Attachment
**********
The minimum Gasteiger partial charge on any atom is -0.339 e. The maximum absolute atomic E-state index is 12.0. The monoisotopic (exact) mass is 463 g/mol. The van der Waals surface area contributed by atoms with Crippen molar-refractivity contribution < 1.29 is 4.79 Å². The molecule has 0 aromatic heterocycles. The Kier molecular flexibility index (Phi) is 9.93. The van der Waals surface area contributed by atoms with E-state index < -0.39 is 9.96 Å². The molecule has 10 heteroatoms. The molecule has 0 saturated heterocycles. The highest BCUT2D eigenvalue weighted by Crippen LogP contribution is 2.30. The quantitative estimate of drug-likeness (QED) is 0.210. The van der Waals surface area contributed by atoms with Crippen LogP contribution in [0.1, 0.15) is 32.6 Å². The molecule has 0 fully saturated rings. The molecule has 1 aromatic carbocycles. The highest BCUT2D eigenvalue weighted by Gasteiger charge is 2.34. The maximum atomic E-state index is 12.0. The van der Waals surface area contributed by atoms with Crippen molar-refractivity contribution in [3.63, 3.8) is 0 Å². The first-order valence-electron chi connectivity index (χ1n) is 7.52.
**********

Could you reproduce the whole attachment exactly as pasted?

The minimum Gasteiger partial charge on any atom is -0.339 e. The maximum absolute atomic E-state index is 12.0. The monoisotopic (exact) mass is 463 g/mol. The van der Waals surface area contributed by atoms with Crippen molar-refractivity contribution < 1.29 is 4.79 Å². The molecule has 0 aromatic heterocycles. The Kier molecular flexibility index (Phi) is 9.93. The van der Waals surface area contributed by atoms with E-state index < -0.39 is 9.96 Å². The molecule has 10 heteroatoms. The molecule has 0 saturated heterocycles. The highest BCUT2D eigenvalue weighted by Crippen LogP contribution is 2.30. The quantitative estimate of drug-likeness (QED) is 0.210. The van der Waals surface area contributed by atoms with Crippen LogP contribution in [0.1, 0.15) is 32.6 Å². The molecule has 0 fully saturated rings. The molecule has 1 aromatic carbocycles. The highest BCUT2D eigenvalue weighted by Gasteiger charge is 2.34. The maximum atomic E-state index is 12.0. The van der Waals surface area contributed by atoms with Crippen molar-refractivity contribution in [3.63, 3.8) is 0 Å². The first-order valence-electron chi connectivity index (χ1n) is 7.52.